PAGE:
To confirm the expression patterns of a few candidate genes, we used quantitative RT-PCR in 96-well format (Applied Biosystems, Foster City, CA) to analyze the expression of 10 transcripts: HIF-1α, lactate dehydrogenase (LDHa), calcium ATPase, creatine kinase 3 (CKM3), cytochrome C subunit 1 (CYTO1), NADH dehydrogenase subunit 4L (NAD4L), erythropoietin (EPO), globin bA1, skeletal muscle myosin light chain 3 (MYLZ3), and parvalbumin-β (PVALb). RT-PCR reactions (n = 3) were performed for each gene of interest. As an internal control, primers for β-actin were designed and amplified in parallel with the genes of interest. One-step RT-PCR reactions were performed using 100 ng of total RNA per reaction. Primers were designed online (http://www-genome.wi.mit.edu/cgi-bin/primer/primer3_www.cgi). The primer sequences were as follows: 1) HIF-1α, forward 5′ CCAGTGGAACCAGACATCAG 3′, reverse 5′ AGGAGGGTAAGGGTTGGAAT 3′; 2) LDHa, forward 5′ CACAGTTGAAGATGGCCTCA 3′, reverse 5′ TGTGCGTCTTGAGAAACAGG 3′; 3) ATPase, forward 5′ TGGTGATGGTGTCAATGATG 3′, reverse 5′ TAGCTCTGCCTTCCTCAACA3′; 4) CKM3, forward 5′ AGGCAACTGACAAGCACAAG 3′, reverse 5′ ACTCTCCATCCAAGCTGCTC 3′; 5) CYTO1, forward 5′ ACTTAGCCAACCAGGAGCAC 3′, reverse 5′ GGGTGGAAGAAGTCAGAAGC 3′; 6) NAD4L, forward 5′ CATTTCACCGTGTTCACCTC 3′, reverse 5′ TTCGAGCTGTGGCTACTAGG 3′; 7) EPO, forward 5′ ACCAAACAGCGTTGTGATGA 3′; reverse 5′ TACTTGCCTTTGGGAAATGG 3′; 8) globin bA1, forward 5′ TTCTCACTGGGCTGACTTGA 3′; reverse 5′ TCGACTGACACGTGAACCTC 3′; 9) MYLZ3, forward 5′ GTAAGAACCCCACCAACAAG 3′, reverse 5′ GGTTCGCTCATCTTCTCACC 3′; 10) PVALb, forward 5′ GGAATTCTCAAGGACGAGGA 3′, reverse 5′ TGCAGGAACAGTTTCAGCTC 3′; and 11) β-actin, forward 5′ TTCTGGTCGGTACTACTGGTATTGTG 3′, reverse 5′ ATCTTCATCAGGTAGTCTGTCAGGT 3′. All reactions were carried in 50-μl volumes containing 1 × SYBER Green PCR Master Mix, 0.25 U/μl Multiscribe reverse transcriptase (Perkin-Elmer), 0.4 U/μl RNase inhibitor, and 10 pmol of each forward and reverse primer. Reactions in 96-well format were performed in the Perkin-Elmer ABI Prism 7700 sequence detection system. The cycling parameters were 30 min at 48°C, followed by 40 cycles of 30 s at 94°C and 1 min at 60°C.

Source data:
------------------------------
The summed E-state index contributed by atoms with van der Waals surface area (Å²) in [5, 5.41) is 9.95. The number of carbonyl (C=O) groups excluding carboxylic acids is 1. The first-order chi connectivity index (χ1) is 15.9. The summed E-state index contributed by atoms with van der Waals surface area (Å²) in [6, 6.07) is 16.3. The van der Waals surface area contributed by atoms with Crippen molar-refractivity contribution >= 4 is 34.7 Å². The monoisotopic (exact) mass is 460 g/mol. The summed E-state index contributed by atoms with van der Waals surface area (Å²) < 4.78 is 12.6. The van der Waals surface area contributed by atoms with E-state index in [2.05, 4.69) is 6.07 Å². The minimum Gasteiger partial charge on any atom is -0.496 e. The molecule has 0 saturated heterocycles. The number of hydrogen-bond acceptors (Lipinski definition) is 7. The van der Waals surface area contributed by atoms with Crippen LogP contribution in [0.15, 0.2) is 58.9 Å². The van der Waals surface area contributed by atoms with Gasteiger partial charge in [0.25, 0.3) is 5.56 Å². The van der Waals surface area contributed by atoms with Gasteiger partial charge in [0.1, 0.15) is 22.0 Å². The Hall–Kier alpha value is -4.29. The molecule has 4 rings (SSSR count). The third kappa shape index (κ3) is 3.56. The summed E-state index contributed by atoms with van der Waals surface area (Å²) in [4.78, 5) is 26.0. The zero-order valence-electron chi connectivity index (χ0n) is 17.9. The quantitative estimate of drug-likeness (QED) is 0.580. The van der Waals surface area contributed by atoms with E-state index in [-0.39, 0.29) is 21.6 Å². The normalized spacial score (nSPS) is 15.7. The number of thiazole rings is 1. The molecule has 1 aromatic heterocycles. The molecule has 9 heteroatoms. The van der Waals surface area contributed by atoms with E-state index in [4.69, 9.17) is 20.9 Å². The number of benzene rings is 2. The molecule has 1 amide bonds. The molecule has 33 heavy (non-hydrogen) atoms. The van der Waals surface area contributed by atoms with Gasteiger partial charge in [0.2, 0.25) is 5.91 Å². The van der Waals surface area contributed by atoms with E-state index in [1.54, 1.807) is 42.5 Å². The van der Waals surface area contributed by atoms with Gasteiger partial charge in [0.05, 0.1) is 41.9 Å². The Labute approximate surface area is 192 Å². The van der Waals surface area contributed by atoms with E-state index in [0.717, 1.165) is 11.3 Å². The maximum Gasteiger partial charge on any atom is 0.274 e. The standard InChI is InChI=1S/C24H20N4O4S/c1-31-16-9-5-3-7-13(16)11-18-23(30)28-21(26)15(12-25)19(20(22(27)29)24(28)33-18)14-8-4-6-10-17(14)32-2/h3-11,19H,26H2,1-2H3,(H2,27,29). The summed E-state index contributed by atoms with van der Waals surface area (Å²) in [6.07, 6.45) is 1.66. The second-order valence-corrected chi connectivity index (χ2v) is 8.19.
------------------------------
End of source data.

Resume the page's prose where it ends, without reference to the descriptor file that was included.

Differential gene expression analyses using cDNA microarrays have been applied to model organisms such as the yeast Saccharomyces cerevisiae (11), D. melanogaster (14), the mouse (29), and the rat (35). To date, however, cDNA microarrays have not been developed for the zebrafish, and there is an urgent need for the development and application of this technology to fully exploit the zebrafish on a genomic scale. Our preliminary pilot microarrays were constructed with 1,326 unique ESTs identified from our 3-day-old zebrafish embryonic heart cDNA library (39). Our initial experiments used poly-l-lysine-coated slides from Sigma. In subsequent experiments, we spotted cDNA onto aminosilane-coated slides from Corning. Although the hybridizations from both slides were successful, the aminosilane-coated slides gave superior signals and fewer background signals. To give a better representation of clones on our microarray, we constructed two more cDNA libraries from zebrafish adult heart and skeletal muscle. To prepare the second-generation zebrafish cDNA microarray, we printed 4,512 unique cDNAs including 2,371 known genes, 624 ESTs, and 1,517 novel ESTs from 3 different cDNA libraries: embryonic heart, adult heart, and skeletal muscle; 192 bacteria PCR amplicons were also included on the array as controls for labeling, hybridization, and fluorescent background (39). It is likely that this set of 4,512 ESTs contains redundancy. One of the disadvantages of generating sequence clusters through nucleotide sequence comparisons is that several clusters of a single gene transcript can be formed, mainly as a result of long transcripts and alternative splicing (10).